Imagine being told what you can and cannot read. Doesn’t sound like something that should be happening in the United States, does it?
But it does. Every year.
The American Library Association’s Office for Intellectual Freedom tracks books across the country that are banned or challenged. Over the past decade, the office has recorded 1,577 challenges based on “sexually explicit” material, 1,291 due to “offensive language,” 989 deemed “unsuited to age group,” 619 challenged due to “violence” and 361 based on “homosexuality.”
Another 274 materials were challenged due to occult or satanic themes (among those, the incredibly popular Harry Potter series, which turned millions of kids on to reading). Another 291 were challenged for their religious viewpoint and 119 because they were “anti-family.”
Curious about what the top 10 banned books were last year? Here’s the list: The “Captain Underpants” series by Dav Pilkey, “The Absolutely True Diary of a Part-Time Indian” by Sherman Alexie, “Thirteen Reasons Why” by Jay Asher, “Fifty Shades of Grey” by E. L. James, “And Tango Makes Three” by Peter Parnell and Justin Richardson, “The Kite Runner” by Khaled Hosseini, “Looking for Alaska” by John Green, the “Scary Stories” series by Alvin Schwartz, “The Glass Castle” by Jeanette Walls and “Beloved” by Toni Morrison.
Some huge bestsellers are on that list, which doesn’t, by the way, guarantee they are well written. More importantly, the list includes a number of critically acclaimed and thought-provoking books.
Most of the challenges were fielded at school libraries, public libraries and classrooms, including some at the college level. So it is commendable that SUNY Plattsburgh’s Feinberg Library will today host its second-annual Banned Books Read Out, initiated by Distinguished Librarian Cerise Oberman.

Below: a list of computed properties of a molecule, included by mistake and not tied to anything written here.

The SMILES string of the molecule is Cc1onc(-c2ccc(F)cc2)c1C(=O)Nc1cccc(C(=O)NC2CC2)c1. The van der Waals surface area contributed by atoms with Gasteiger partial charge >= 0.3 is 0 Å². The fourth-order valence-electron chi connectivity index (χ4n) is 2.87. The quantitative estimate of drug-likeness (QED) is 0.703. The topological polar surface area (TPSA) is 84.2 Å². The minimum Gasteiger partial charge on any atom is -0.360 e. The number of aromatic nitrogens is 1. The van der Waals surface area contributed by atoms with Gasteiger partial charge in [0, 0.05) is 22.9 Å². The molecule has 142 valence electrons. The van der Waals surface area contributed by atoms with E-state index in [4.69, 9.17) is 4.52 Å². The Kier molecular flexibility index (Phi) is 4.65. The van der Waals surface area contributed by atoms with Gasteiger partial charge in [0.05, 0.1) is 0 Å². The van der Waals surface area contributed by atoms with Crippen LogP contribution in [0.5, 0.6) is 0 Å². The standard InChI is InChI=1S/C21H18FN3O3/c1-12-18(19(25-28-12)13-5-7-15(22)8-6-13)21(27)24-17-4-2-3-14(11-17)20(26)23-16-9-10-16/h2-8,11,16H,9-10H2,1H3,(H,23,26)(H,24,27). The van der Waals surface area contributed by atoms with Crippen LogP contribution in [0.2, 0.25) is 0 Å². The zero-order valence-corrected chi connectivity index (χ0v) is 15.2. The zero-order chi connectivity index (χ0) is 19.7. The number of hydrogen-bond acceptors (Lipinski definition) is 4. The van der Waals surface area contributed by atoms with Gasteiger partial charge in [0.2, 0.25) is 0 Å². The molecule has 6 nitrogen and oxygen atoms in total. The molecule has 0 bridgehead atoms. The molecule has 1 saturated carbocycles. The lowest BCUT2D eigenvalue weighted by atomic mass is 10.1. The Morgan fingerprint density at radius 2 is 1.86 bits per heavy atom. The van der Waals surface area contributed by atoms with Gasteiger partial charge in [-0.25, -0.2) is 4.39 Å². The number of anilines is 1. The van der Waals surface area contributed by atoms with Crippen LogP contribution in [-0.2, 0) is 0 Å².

If you stop by the library lobby from 2 to 4 p.m. today, you can hear faculty and staff reading excerpts from some of the top 100 banned or challenged books. You can stay for a short time or listen for the full two hours.
We encourage participation. It is a way to let the world know that you don’t approve of restricting intellectual growth, that you believe that expanding the mind sometimes necessitates confronting uncomfortable information.
That is not to say that we believe every book is suitable for every person. Parents, for example, should monitor the reading choices of younger children. They know better than anyone what type of material might be overly disturbing or inappropriate for their kids.
But there comes a time in the mental development of young adults when they feel ready to step past restrictions and challenge their fledgling moral concepts or that of their parents.
To read about something different, unusual or even, to some, unconscionable doesn’t make the reader immoral. Often, it can strengthen their belief in good.
We firmly believe that unrestricted access to all books is an essential American right.